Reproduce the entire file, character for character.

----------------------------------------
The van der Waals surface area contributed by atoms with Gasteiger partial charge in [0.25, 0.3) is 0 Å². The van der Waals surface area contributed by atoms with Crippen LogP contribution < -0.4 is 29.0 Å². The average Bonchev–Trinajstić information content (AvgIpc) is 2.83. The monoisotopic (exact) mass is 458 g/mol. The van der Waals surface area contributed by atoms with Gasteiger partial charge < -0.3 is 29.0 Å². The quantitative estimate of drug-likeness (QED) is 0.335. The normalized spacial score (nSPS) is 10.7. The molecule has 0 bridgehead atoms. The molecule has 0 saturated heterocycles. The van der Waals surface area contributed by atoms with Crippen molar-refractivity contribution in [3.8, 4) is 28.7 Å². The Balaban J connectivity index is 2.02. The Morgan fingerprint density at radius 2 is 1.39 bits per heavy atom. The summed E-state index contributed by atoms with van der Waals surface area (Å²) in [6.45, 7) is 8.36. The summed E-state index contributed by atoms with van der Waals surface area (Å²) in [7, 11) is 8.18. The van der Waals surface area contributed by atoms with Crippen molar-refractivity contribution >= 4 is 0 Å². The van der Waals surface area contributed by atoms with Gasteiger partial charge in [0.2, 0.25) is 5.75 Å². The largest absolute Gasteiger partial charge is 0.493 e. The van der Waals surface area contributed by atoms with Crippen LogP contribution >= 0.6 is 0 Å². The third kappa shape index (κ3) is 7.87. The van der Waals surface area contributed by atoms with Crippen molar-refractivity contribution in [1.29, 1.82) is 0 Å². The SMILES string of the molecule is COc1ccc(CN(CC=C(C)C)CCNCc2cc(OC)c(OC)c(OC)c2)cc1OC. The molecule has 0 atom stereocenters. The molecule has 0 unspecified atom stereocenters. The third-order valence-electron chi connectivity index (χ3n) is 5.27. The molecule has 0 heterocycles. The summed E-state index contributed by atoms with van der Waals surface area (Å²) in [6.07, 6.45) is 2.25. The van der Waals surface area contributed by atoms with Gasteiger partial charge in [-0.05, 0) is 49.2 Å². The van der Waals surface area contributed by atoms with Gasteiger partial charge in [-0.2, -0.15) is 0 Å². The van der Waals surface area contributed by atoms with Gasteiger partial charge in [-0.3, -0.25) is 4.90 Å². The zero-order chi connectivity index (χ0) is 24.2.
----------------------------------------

The van der Waals surface area contributed by atoms with Gasteiger partial charge in [0.25, 0.3) is 0 Å². The van der Waals surface area contributed by atoms with Crippen LogP contribution < -0.4 is 29.0 Å². The average Bonchev–Trinajstić information content (AvgIpc) is 2.83. The monoisotopic (exact) mass is 458 g/mol. The van der Waals surface area contributed by atoms with Gasteiger partial charge < -0.3 is 29.0 Å². The quantitative estimate of drug-likeness (QED) is 0.335. The normalized spacial score (nSPS) is 10.7. The molecule has 0 bridgehead atoms. The molecule has 0 saturated heterocycles. The van der Waals surface area contributed by atoms with Crippen molar-refractivity contribution in [3.8, 4) is 28.7 Å². The Balaban J connectivity index is 2.02. The Morgan fingerprint density at radius 2 is 1.39 bits per heavy atom. The summed E-state index contributed by atoms with van der Waals surface area (Å²) in [6.45, 7) is 8.36. The summed E-state index contributed by atoms with van der Waals surface area (Å²) in [7, 11) is 8.18. The van der Waals surface area contributed by atoms with Crippen molar-refractivity contribution >= 4 is 0 Å². The van der Waals surface area contributed by atoms with Gasteiger partial charge in [0.2, 0.25) is 5.75 Å². The largest absolute Gasteiger partial charge is 0.493 e. The van der Waals surface area contributed by atoms with Crippen LogP contribution >= 0.6 is 0 Å². The third kappa shape index (κ3) is 7.87. The van der Waals surface area contributed by atoms with Crippen molar-refractivity contribution in [1.29, 1.82) is 0 Å². The SMILES string of the molecule is COc1ccc(CN(CC=C(C)C)CCNCc2cc(OC)c(OC)c(OC)c2)cc1OC. The molecule has 0 atom stereocenters. The molecule has 0 unspecified atom stereocenters. The third-order valence-electron chi connectivity index (χ3n) is 5.27. The molecule has 0 heterocycles. The summed E-state index contributed by atoms with van der Waals surface area (Å²) in [6.07, 6.45) is 2.25. The van der Waals surface area contributed by atoms with Gasteiger partial charge in [-0.05, 0) is 49.2 Å². The van der Waals surface area contributed by atoms with Gasteiger partial charge in [-0.2, -0.15) is 0 Å². The van der Waals surface area contributed by atoms with Gasteiger partial charge in [-0.3, -0.25) is 4.90 Å². The zero-order chi connectivity index (χ0) is 24.2.